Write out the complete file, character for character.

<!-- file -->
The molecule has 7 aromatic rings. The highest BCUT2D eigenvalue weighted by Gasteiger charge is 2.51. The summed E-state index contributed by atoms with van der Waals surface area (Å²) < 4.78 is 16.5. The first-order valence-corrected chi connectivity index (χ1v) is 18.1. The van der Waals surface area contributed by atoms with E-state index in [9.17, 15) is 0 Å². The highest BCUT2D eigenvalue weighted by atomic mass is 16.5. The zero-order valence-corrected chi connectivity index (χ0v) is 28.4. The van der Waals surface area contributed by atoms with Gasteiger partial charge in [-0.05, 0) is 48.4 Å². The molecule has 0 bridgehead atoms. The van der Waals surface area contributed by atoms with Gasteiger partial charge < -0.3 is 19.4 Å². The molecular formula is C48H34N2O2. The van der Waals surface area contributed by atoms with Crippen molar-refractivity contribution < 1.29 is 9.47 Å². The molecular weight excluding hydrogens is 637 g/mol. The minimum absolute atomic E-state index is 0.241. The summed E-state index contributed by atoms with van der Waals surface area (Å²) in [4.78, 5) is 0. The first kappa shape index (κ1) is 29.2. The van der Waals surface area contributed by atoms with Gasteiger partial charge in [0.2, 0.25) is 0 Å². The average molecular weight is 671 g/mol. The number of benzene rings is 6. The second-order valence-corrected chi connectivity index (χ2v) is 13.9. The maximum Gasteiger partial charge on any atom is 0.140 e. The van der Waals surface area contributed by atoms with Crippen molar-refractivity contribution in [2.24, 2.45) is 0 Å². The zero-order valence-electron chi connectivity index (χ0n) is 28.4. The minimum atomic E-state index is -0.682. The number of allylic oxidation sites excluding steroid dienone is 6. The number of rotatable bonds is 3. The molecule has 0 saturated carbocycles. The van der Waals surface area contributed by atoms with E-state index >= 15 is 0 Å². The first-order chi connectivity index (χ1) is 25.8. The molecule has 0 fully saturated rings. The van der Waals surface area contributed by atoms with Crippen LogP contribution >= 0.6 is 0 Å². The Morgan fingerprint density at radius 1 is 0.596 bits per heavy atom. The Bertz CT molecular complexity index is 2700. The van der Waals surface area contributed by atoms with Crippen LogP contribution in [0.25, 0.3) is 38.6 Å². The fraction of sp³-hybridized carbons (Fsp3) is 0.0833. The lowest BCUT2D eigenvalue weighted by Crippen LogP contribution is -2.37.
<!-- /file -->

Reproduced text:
The molecule has 7 aromatic rings. The highest BCUT2D eigenvalue weighted by Gasteiger charge is 2.51. The summed E-state index contributed by atoms with van der Waals surface area (Å²) < 4.78 is 16.5. The first-order valence-corrected chi connectivity index (χ1v) is 18.1. The van der Waals surface area contributed by atoms with E-state index in [9.17, 15) is 0 Å². The highest BCUT2D eigenvalue weighted by atomic mass is 16.5. The zero-order valence-corrected chi connectivity index (χ0v) is 28.4. The van der Waals surface area contributed by atoms with Gasteiger partial charge in [-0.05, 0) is 48.4 Å². The molecule has 0 bridgehead atoms. The van der Waals surface area contributed by atoms with Gasteiger partial charge < -0.3 is 19.4 Å². The molecular formula is C48H34N2O2. The van der Waals surface area contributed by atoms with Crippen molar-refractivity contribution < 1.29 is 9.47 Å². The molecular weight excluding hydrogens is 637 g/mol. The minimum absolute atomic E-state index is 0.241. The summed E-state index contributed by atoms with van der Waals surface area (Å²) in [4.78, 5) is 0. The first kappa shape index (κ1) is 29.2. The van der Waals surface area contributed by atoms with Gasteiger partial charge in [0.2, 0.25) is 0 Å². The average molecular weight is 671 g/mol. The number of benzene rings is 6. The second-order valence-corrected chi connectivity index (χ2v) is 13.9. The maximum Gasteiger partial charge on any atom is 0.140 e. The van der Waals surface area contributed by atoms with Crippen molar-refractivity contribution in [2.24, 2.45) is 0 Å². The zero-order valence-electron chi connectivity index (χ0n) is 28.4. The minimum atomic E-state index is -0.682. The number of allylic oxidation sites excluding steroid dienone is 6. The number of rotatable bonds is 3. The molecule has 0 saturated carbocycles. The van der Waals surface area contributed by atoms with E-state index >= 15 is 0 Å². The first-order chi connectivity index (χ1) is 25.8. The molecule has 0 fully saturated rings. The van der Waals surface area contributed by atoms with Crippen LogP contribution >= 0.6 is 0 Å². The Morgan fingerprint density at radius 1 is 0.596 bits per heavy atom. The Bertz CT molecular complexity index is 2700. The van der Waals surface area contributed by atoms with Crippen LogP contribution in [0.25, 0.3) is 38.6 Å². The fraction of sp³-hybridized carbons (Fsp3) is 0.0833. The lowest BCUT2D eigenvalue weighted by Crippen LogP contribution is -2.37.